Illustration: Aïda Amer/Axios
Already facing the uncertainty and increased costs of the trade war and a looming end of the business cycle, American companies are finding they now have a new foe to fight: prolonged, and in some cases unanticipated, extreme weather conditions.
Why it matters: The conditions have been awful for farmers, and the agriculture and commodities markets, and now companies ranging from retail to industrials are highlighting weather-related struggles weighing on sales and revenue.
What's happening: Across the Midwest and Central U.S., this spring has brought one atmospheric onslaught after another, from late season snowstorms to severe thunderstorms that have left rivers overflowing, exceeding historic flood benchmarks.
What they're saying:
- "Weather was challenging during the quarter resulting in suppressed demand for our spring seasonal goods, which were down high single-digits," said Kohl's CFO Bruce Besanko, after the retailer's 3.4% same-store sales decline in the first quarter.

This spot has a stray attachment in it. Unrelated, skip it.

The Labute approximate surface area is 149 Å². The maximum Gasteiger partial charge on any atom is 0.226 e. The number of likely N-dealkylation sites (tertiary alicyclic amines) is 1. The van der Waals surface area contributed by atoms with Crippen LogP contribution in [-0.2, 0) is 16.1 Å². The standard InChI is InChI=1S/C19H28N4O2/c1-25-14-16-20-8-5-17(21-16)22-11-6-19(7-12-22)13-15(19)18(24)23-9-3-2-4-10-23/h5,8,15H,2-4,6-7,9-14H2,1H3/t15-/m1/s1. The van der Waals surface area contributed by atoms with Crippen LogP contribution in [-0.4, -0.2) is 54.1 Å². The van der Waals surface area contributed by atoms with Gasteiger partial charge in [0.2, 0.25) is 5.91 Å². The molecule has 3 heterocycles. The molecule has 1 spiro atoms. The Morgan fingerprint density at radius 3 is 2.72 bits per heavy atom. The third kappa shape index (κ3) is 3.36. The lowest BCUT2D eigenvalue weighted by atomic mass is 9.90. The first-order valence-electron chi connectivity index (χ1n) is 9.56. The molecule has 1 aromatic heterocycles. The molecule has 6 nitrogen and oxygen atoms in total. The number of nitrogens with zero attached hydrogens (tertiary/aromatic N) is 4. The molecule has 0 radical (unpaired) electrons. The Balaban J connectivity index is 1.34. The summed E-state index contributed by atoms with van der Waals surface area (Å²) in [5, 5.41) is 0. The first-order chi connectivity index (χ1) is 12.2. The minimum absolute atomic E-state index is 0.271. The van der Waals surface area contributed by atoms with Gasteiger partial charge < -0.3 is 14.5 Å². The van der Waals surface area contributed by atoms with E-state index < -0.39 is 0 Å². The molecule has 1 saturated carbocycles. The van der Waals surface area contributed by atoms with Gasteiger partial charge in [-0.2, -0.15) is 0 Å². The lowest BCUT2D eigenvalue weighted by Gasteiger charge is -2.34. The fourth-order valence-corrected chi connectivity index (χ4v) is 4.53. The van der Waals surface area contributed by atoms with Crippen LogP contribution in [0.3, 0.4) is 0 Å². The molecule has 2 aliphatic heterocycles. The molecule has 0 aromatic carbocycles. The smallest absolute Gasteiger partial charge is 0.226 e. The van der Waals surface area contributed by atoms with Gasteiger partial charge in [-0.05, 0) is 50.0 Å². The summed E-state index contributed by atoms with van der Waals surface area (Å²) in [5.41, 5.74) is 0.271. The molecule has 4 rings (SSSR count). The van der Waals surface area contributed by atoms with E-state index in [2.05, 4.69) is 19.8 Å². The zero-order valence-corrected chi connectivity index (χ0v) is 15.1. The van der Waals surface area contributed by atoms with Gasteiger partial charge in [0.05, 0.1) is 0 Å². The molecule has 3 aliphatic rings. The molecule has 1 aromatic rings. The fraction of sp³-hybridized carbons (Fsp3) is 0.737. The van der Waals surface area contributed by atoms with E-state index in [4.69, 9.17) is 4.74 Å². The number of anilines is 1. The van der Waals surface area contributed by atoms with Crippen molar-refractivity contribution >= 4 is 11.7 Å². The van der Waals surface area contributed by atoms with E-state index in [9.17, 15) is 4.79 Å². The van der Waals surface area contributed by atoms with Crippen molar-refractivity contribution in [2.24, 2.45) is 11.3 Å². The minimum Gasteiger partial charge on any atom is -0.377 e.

- "The weather in February impacted our business. 17 of 19 regions were negative," said Home Depot CFO Carol Tomé after posting a 2.5% increase in same-store sales versus the 4.2% analysts expected.
- "I don't think we could have envisioned ... what is now approaching record rainfall in Southern California or in California," said Bernard Acoca, president and CEO of El Pollo Loco, after the restaurant reduced guidance for the rest of fiscal 2019.
- DowDuPont and UPS also cited the impacts of flooding and weather-related disruptions.
Between the lines: "Normally, we'd be highly skeptical of retailers blaming the weather for disappointing sales," Ed Yardeni, president and chief investment strategist at Yardeni Research, wrote in a note to clients.
- "But this time, Mother Nature may indeed be at fault."
Meteorologists agree: "These events have likely affected businesses in varying ways: from either a delivery standpoint or the inclement weather making it difficult for consumers to actually get to the stores," Steve Bowen, director and meteorologist for Aon Benfield's Impact Forecasting division, tells Axios in an email.
Our thought bubble, from Axios Science editor Andrew Freedman: The extreme weather we've been seeing is consistent with a warming climate in which the atmosphere is able to hold more moisture.
- Studies have shown an increase in heavy precipitation events during the past few decades in the Midwest and Central states, and other research shows a greater tendency for certain weather patterns to form that can lead to amplified extremes.